Feeling well and getting out!
MoviePass finally got my card to me, although it was still a frustrating week of not actually getting to use it properly: The browser on my phone wasn't allowing location data to be sent on Tuesday, so (already being at the theater) I wound up shelling out for Seven Psychopaths. Wednesday I discovered that it apparently doesn't acknowledge the existence of Landmark Kendall Square at all, and then Saturday, when I finally thought everything was working, it didn't work on Cloud Atlas at all. Turns out that because my first card never arrived and I had them send me a new one, their system and my pocket had different card numbers. Hopefully that's cleared up, but Sunday's issue was that the system no longer includes 3D and IMAX movies, even if the ticket for Silent Hill: Revelation actually cost less than the one for Cloud Atlas.
Frustrating. I'm hoping to try it out for real in the coming days, but this new, easier, more flexible system tripping me up is kind of funny.
In between those incidents, there was ShudderFest at the Somerville Theatre on Friday night, featuring American Mary and Murder University, which wound up being a fun (if late) night. The former was pretty darn good while the latter was pretty darn acceptable.
And, finally, there's no better way to wash the ick of a pretty bad horror movie off than seeing Raiders of the Lost Ark in 35mm.
* * (out of four)
Seen 23 October 2012 in AMC Boston Common #11 (first-run, digital)
I was expecting much better things out of this one based on the talent involved, particularly considering just how well Martin McDonagh and Colin Farrell worked together on In Bruges. Instead, things wind up pretty bland and inert: Even when what should be exciting things are happening, McDonagh and company seem determined to talk things to death.
The big trouble is that this movie is much too self-referential and roman-a-clef-y; it's Irish screenwriter Martin McDonagh writing a movie about an Irish guy named Martin agonizing over a screenplay. A large chunk of the film seems to be exposing the fallacy of "write what you know" - if you knew cool stuff, you'd be off doing cool things and not writing screenplays - and then the last act has characters continually talking about how cinematic final showdowns work and how this place is perfect. That can certainly be clever in some situations, but in this one they wind up mostly setting a bar they can't clear either in terms of pure action or having a really clever satiric take on it.
It's not all bad, obviously - not by a long shot. When McDonagh sets things up so that two people are in a room and just acting with each other, there are some great moments. The best is probably between Woody Harrelson and Christopher Walken in a hospital waiting room just after something big happens; the promise of the title suddenly seems much more real. Walken, in particular, is good throughout the movie, but really steps it up there; a number of the other memorable scenes feature him, too.
Unfortunately, there just aren't nearly enough of them to even knit into an "uneven but good more often than not" movie, just the occasional incongruously well-done bit in a generally disappointing couple of hours.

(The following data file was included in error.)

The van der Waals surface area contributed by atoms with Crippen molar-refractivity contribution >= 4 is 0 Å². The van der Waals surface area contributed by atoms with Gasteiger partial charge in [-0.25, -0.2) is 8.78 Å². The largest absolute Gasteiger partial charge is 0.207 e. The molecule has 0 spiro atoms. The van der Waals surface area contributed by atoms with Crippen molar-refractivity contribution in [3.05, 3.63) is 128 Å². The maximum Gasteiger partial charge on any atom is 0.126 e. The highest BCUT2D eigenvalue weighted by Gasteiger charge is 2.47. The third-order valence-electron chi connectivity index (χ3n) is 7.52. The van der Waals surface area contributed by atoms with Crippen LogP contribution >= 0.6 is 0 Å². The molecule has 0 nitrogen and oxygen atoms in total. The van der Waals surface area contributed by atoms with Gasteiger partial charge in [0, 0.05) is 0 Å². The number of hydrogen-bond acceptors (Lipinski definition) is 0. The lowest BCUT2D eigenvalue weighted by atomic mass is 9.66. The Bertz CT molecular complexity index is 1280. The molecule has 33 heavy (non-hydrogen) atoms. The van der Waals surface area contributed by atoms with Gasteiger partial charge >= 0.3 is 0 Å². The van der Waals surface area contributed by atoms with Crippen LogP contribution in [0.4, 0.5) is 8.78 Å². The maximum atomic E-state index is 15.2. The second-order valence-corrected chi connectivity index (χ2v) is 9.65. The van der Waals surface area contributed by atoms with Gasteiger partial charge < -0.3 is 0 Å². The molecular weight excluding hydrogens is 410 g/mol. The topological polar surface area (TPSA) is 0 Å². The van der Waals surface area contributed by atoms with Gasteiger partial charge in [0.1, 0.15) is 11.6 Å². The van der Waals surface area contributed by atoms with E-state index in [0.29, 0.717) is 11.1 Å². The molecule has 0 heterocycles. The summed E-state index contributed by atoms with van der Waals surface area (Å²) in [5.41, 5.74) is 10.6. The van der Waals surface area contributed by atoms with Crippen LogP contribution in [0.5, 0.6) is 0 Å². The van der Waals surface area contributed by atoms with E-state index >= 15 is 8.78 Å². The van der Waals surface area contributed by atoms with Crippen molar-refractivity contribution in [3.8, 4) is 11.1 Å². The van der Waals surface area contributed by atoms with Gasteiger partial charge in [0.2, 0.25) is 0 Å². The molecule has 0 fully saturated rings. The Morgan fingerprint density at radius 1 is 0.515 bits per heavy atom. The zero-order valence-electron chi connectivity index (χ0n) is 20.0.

Raiders of the Lost Ark
* * * * (out of four)
Seen 28 October 2012 in the Brattle Theatre (special engagement, 35mm)
When Raiders of the Lost Ark is playing on the big screen in your area, you go and see it.
I admit that I have occasionally not obeyed this imperitive, but I do try, even when it's been less than two months since I saw it in digital "Imax" (a booking that was apparently successful enough that the movie hung around in regular digital projection for a week or two afterward). I get a fair number of opportunities; both the Brattle and the Coolidge seem happy to show the movie once a year or thereabouts, so it's possible that I'll never have to actually use the Blu-ray in the new box set.
I've got to say, though, this was perhaps the best I've ever seen it. The Brattle folks had raved on Twitter about just how amazing the new 35mm print looked, and while I was initially a bit skeptical - the first reel did look a bit scratched - I was soon a believer; it looked better than what I'd seen at Boston Common in September. That may be influenced in part by the placebo effect/confirmation bias - I expect 35mm to look better than digital, so I tend to see it that way. Or maybe it came from seating; I was close enough to the front at the Common to need my peripheral vision, while the front row at the Brattle still has a fair amount of stage between the viewer and the screen. As much as Raiders is a big-screen adventure, it's not quite built for Imax-type viewing.
At any rate, this new print looked stunningly good, and I'm guessing that the restoration (which almost certainly took place inside a computer) was done at a fairly high resolution - even on a modern film print, I can usually spot jaggies in the titles, but they were pretty smooth here. And since the movie was just as good as it was two months ago (nigh-perfect), the fact that there are new prints that look this good floating around means that the opening imperative holds doubly true now:
When Raiders of the Lost Ark is playing on the big screen in your area, you go and see it!
(Eagerly awaits Dave's corrections on the technical stuff)